That delaying action allowed Lee to stop his northern march through Washington County and pull back to support his troops from South Mountain as they retreated.

Then Union Army followed and the two armies met near Sharpsburg for the bloodiest single day in American history.

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This is the second in a series of posts about the Civil War in Frederick County, Md.

 

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St. Joseph College in Emmitsburg during the Civil War. Courtesy of the Library of Congress.

 

Union and Confederate Armies Trade Places in Emmitsburg

The Daughters of Charity archives hold accounts of the Union Army arriving in Emmitsburg on the evening of June 27, 1863. They camped around St. Joseph’s Academy and the officers used homes in Emmitsburg for quarters.

The army headed north on June 30 when “a sudden order was given to strike tents and march for Gettysburg. In fifteen minutes it was done, and Saint Joseph’s Valley relapsed into quiet. Father Gandolfo came out early to say Mass and unaware of the departure of the Northern Army was halted by some Confederate pickets…”

While the Daughters of Charity showed no favoritism in the war, the same didn’t hold true for the girls who boarded at the academy. Many were from Confederate states and were trapped in a country at war with their home states. As the Union Army prepared to leave, one girl is said to have climbed into the cupola on one of the buildings and signaled to Confederate scouts where the Union troops were and that they were leaving.

Confederate troops slipped into the area behind the advancing Union Army with the Daughters of Charity accounts noting, “The country now changed hands for a little time, and the Southern Grey swept round St. Joseph’s, not in large force, but detachments of cavalry, picket men etc.”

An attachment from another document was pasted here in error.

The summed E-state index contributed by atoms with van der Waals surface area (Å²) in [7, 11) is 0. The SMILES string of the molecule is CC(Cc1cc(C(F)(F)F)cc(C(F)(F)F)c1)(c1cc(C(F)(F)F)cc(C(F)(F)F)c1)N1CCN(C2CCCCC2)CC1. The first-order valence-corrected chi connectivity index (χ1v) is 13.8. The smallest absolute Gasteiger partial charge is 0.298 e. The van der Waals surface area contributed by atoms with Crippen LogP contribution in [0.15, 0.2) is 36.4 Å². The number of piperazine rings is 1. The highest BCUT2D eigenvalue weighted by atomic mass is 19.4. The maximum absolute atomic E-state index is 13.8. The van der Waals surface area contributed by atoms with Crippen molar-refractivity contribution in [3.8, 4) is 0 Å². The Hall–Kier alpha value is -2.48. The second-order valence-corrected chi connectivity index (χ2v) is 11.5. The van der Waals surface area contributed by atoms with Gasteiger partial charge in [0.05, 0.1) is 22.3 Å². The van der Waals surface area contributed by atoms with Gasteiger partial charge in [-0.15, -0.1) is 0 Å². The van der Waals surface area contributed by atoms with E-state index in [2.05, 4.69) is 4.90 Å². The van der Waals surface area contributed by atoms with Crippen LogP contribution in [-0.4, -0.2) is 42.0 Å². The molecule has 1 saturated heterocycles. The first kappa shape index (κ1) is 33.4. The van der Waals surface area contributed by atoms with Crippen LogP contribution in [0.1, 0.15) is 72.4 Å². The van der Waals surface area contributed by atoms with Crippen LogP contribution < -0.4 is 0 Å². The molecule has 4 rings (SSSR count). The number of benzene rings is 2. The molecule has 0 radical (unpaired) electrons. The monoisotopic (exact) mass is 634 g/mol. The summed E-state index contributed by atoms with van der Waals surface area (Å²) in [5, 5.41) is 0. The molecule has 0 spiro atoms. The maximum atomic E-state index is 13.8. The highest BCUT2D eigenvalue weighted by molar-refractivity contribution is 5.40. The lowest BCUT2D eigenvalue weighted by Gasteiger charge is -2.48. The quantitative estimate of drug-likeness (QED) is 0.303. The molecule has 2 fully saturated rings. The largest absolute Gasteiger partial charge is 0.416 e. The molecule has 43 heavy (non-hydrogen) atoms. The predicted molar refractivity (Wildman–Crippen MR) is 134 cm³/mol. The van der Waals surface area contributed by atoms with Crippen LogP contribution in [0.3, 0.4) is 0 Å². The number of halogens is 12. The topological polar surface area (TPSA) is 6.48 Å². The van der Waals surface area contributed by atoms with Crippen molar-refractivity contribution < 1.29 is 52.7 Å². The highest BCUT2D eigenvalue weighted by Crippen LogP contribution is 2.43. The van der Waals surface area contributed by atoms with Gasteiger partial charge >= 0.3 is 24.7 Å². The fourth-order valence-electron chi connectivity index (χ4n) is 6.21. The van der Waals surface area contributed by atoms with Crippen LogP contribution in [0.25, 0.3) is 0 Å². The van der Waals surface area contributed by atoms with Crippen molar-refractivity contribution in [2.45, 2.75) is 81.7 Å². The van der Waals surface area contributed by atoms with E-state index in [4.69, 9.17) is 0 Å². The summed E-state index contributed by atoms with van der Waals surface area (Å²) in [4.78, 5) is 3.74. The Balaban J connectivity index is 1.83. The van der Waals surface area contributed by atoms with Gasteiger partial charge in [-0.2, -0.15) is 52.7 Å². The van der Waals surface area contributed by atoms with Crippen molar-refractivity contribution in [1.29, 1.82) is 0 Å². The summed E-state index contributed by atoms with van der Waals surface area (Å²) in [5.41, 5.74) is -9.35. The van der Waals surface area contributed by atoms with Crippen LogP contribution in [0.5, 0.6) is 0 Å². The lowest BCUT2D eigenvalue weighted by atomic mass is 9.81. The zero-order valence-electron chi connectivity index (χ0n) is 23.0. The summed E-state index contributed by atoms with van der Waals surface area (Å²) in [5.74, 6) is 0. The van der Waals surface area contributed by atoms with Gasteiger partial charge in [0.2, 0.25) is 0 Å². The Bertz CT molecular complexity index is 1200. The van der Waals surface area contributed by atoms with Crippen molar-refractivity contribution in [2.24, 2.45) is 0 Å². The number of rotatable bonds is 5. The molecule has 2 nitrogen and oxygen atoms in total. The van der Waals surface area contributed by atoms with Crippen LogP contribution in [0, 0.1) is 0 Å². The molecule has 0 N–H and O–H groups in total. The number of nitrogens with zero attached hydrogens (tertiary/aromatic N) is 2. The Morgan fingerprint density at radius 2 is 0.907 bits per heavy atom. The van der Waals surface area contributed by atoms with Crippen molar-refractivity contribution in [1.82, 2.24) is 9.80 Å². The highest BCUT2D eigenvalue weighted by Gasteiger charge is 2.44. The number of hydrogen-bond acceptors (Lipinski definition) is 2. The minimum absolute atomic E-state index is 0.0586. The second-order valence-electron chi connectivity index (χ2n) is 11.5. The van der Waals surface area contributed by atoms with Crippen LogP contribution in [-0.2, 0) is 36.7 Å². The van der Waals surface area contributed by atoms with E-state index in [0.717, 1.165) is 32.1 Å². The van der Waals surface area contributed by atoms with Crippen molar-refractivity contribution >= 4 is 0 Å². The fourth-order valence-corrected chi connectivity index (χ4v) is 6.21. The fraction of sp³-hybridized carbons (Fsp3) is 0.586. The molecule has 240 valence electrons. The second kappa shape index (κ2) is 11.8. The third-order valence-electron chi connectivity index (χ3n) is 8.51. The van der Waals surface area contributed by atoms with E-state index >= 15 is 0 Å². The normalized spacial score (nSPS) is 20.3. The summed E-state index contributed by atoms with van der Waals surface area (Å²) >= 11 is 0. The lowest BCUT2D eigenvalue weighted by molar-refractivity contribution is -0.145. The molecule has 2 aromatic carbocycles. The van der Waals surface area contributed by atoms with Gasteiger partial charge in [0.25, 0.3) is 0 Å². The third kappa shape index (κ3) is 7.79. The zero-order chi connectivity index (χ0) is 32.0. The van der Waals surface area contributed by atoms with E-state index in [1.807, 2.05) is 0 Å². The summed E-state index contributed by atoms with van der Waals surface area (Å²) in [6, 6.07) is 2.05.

They stayed only hours before they, too, headed north.

John Miller, a historian for South Mountain State Park and the Emmitsburg Area Historical Society’s expert on the Civil War, says the problem is that there is no record of the Confederates in Emmitsburg at that time, though there were a few hours during the early morning of  June 29 when it might have happened. He also says that an army the size of the Union Army could not have moved out in 15 minutes.

Sis. Betty Ann McNeil, former Daughters of Charity archivist, agrees that there are discrepancies in the timeline, but adds that the information comes directly from the accounts of sisters and Father Francis Burlando. These accounts were recorded in 1866, though, so their memories might have mixed up the dates.

Miller does note that on July 5, Confederate Gen. JEB Stuart and his men were acting as a rear guard for the slower-moving wagons leaving Gettysburg. He had been told that the Union troops had moved out of Emmitsburg and came in from the western side of town.

“The Union troops hadn’t left, though,” Miller said. “There was a small skirmish out near where the Emmit House is and Stuart’s men took 70 Union soldiers prisoner.”